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County leaders point to need for new Bureau County jail

They say sales tax would be best way to pay for it

PRINCETON – They’ve held community forums across Bureau County.

They’ve organized tours of the aging 1973 county jail in Princeton, and the building they want to transform into a new law enforcement center, now occupied by the Bureau County Republican.

They’ve handed out informational brochures and “frequently asked questions” sheets.

They’ve fielded questions from county residents.

All were in an effort to educate the public about the upcoming half-percent sales tax referendum on the March 20 ballot that would provide the revenue stream to finance a new law enforcement center.

On Monday afternoon, four county leaders – County Board Chairman Dale Anderson, Sheriff Jim Reed, and county board members Keith Cain and Kristi Warren – had a sit-down with the Bureau County Republican to summarize the need for a new county jail and law enforcement center, and why they believe a sales tax, that would expire in 20 years or less, is the best way to pay for it.

“The property tax is a very unfair tax,” Cain said. “It only limits you to the people that own property.

“This way, we can collect from everyone that shops or spends money in Bureau County, and the big items are exempt: your medical’s exempt, your vehicles are exempt, your groceries are exempt,” Cain said.

“It’s a fair tax, is the way I look at this,” he said. “If we didn’t have to do this, we wouldn’t do it.”

Anderson said the county has money in reserve, but much of it is in restricted funds that can’t be spent for projects such as this.

“And we really only have two options to fund a renovation or building of a jail; increase property taxes, or ask for the half-cent sales tax, and both of them have to be approved by the voters of the county,” he said.

“The bonding company wants a stable revenue source, and that’s either property taxes or this sales tax, And this half-cent will take us up to the limit of where we can go for sales taxes by the county,” he said.

Reed said the jail is in violation of several state codes. It is also not handicap accessible, and repairing obsolete facilities is a problem. For example, it recently cost more than $12,000 just to replace one institutional shower.

“The biggest problem is our classification. We don’t have room to classify the inmates,” Reed said.

That means inmates charged with misdemeanors are mixed with inmates charged with felonies, inmates who’ve been sentenced are in with those who haven’t been, there’s no segregation of the mentally ill and drug addicts, and the jail does not allow 50 square feet per inmate, which is a state law.

Reed pointed out that the county’s plan for a new law enforcement center was approved by the board unanimously.

“Everyone is in agreement with this because we feel it’s our duty to the taxpayers to move forward with this because it’s the best feasible study that we’ve had,” he said.

Warren commented that some people don’t understand the need for an 80-bed jail.

“But when you have 13 categories [for inmates], you potentially will be using a lot of those beds. Plus, we want to plan for the future,” Warren said.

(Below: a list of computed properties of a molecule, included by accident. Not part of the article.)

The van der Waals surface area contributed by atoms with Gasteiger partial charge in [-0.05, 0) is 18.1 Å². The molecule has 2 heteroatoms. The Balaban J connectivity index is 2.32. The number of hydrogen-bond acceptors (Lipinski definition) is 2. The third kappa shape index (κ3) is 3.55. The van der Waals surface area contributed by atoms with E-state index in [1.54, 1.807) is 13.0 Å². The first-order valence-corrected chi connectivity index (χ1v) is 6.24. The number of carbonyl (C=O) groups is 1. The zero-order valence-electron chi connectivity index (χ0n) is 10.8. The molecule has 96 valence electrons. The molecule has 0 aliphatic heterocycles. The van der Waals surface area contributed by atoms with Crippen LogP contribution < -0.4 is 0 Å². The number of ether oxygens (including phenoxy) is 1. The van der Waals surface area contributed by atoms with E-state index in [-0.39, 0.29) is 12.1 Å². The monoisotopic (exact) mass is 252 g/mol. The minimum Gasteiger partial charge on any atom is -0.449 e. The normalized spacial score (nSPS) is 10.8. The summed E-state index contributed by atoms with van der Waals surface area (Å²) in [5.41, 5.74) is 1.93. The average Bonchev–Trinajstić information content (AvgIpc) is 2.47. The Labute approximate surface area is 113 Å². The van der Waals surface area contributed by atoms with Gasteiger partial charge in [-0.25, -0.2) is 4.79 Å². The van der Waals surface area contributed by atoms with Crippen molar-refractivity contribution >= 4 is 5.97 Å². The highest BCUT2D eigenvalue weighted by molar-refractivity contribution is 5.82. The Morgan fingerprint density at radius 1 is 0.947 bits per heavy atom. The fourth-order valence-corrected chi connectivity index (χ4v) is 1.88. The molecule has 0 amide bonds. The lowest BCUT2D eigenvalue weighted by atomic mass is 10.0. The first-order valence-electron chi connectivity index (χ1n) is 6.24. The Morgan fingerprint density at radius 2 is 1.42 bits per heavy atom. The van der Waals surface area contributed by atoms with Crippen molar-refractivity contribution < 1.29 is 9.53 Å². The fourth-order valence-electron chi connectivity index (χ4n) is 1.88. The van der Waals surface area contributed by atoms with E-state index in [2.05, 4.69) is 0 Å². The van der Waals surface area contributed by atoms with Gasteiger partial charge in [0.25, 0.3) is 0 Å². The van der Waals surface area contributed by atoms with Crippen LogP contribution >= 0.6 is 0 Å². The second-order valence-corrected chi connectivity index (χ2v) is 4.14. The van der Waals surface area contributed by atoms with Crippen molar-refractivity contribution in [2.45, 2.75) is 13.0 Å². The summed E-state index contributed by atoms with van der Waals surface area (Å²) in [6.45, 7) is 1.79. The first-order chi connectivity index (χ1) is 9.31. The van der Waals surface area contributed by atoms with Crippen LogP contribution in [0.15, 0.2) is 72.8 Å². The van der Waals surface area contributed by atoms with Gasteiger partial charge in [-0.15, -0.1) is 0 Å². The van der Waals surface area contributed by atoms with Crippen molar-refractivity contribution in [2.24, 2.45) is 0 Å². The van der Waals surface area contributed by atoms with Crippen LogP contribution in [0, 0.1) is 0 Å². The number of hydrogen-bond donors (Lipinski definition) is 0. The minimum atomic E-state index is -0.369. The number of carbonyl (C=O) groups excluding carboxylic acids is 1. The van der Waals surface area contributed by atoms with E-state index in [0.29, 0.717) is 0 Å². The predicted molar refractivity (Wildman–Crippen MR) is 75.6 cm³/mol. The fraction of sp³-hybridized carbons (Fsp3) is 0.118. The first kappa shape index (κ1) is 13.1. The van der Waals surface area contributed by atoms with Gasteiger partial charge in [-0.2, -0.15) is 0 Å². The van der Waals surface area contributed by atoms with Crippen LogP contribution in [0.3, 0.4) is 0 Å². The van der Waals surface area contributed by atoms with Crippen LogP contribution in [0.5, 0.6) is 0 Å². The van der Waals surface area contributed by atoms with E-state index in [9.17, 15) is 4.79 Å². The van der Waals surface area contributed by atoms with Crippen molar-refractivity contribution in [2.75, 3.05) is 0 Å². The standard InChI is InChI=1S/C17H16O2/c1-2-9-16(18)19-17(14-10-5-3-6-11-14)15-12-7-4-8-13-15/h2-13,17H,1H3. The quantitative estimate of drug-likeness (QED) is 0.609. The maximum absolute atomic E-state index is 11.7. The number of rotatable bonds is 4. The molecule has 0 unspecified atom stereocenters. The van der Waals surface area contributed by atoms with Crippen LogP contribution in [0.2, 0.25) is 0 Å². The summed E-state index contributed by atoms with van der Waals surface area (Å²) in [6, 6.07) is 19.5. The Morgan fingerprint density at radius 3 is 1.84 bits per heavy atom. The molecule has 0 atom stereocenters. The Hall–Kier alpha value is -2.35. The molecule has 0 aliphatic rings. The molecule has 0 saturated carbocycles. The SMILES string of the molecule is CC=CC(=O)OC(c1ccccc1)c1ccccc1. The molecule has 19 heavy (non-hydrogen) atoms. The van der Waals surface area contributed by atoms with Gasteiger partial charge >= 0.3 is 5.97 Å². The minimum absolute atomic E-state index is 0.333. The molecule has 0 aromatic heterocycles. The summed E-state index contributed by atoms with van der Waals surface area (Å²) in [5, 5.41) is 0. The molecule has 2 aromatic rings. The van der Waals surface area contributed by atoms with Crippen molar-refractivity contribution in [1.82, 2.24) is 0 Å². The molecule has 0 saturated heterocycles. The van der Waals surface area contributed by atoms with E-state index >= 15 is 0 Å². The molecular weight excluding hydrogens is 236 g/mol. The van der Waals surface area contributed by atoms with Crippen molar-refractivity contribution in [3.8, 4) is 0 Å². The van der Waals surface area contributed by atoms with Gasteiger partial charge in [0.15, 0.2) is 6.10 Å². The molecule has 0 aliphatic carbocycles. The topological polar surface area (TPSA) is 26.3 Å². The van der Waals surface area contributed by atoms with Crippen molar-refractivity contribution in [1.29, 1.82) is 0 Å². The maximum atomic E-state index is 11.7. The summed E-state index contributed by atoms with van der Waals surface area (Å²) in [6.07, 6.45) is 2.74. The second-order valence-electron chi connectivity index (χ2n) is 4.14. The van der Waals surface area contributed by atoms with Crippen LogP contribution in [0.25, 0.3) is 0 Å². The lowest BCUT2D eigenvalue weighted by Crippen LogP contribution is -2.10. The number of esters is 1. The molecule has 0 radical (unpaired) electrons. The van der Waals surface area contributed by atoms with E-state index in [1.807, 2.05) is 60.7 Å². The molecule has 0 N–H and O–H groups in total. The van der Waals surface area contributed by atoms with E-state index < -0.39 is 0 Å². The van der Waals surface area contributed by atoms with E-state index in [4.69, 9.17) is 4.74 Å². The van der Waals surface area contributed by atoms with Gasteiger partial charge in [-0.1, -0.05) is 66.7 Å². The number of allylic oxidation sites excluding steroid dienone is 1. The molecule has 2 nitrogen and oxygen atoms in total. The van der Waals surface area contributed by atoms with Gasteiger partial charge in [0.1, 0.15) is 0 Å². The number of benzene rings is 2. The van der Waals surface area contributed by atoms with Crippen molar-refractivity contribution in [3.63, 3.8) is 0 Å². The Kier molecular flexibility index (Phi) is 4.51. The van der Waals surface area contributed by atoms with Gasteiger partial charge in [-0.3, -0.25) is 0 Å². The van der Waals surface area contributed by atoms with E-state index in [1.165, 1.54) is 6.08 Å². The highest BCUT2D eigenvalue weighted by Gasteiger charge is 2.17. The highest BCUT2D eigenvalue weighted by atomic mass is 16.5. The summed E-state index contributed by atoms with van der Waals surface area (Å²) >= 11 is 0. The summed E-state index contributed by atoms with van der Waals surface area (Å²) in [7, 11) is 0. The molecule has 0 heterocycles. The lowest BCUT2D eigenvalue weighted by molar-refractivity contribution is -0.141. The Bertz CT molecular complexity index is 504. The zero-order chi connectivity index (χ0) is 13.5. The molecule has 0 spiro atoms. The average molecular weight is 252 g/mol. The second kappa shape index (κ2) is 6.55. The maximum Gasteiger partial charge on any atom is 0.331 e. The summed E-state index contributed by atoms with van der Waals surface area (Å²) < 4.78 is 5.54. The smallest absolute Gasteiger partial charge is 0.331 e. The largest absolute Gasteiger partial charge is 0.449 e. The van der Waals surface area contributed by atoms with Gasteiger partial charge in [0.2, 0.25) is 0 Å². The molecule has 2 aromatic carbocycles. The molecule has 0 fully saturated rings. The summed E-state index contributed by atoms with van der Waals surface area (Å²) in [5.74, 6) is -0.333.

“We have gone above and beyond trying to fix as much of the jail as we can, but it gets to the point where, how much more money can you put in it and still have it not be worth anything?” she said.


County Board Chairman Dale Anderson – “There is a definite need for a jail because it’s unsafe for both inmates and the correctional officers. This will be able to utilize and have more visiting area for lawyers when they visit, for families to visit, and pastors’ programs. It’s needed, and it’s the best thing that I think we can do for Bureau County at this time. They (county jails) age much quicker than any other building because they’re 24-hour buildings, 24/7/365. These things are running all the time … so they don’t age well, and when they’re not built right to begin with, this one didn’t age well at all. We won’t make the same mistake that happened before.”

Sheriff Jim Reed – “This is getting the jail out of a residential area, also. How many times have we let people out of that jail, and they’ve committed crimes while they’re walking to the truck stop or to McDonald’s or to meet their family?”

County board members Keith Cain – “I think the general public and most people realize that we need a new jail and this is the time to do it. For every year you put it off, it goes up a half a million dollars in construction cost. We need to move forward on this. This isn’t just to make the jail a better facility for the inmates. This is to protect our staffing, the sheriff’s staffing, and protect the public so we have the facility to hold these people when they commit a crime in our area.”

County board members Kristi Warren –  “People are accusing us of not doing anything at that jail. We’ve put in new HVAC, we’ve done electrical, we’ve done the roofs, the jail locks, just to mention a few of the high-dollar items that we have done for that jail. We had to redo the whole tower ‘cause we got struck by lightning, what, three times, and it wasn’t surge protected. That cost a lot of money to have that tower done that’s right there by the jail.”


Go to to learn more about the proposed jail project; click on the “Learn more about the 2018 law enforcement referendum” link.

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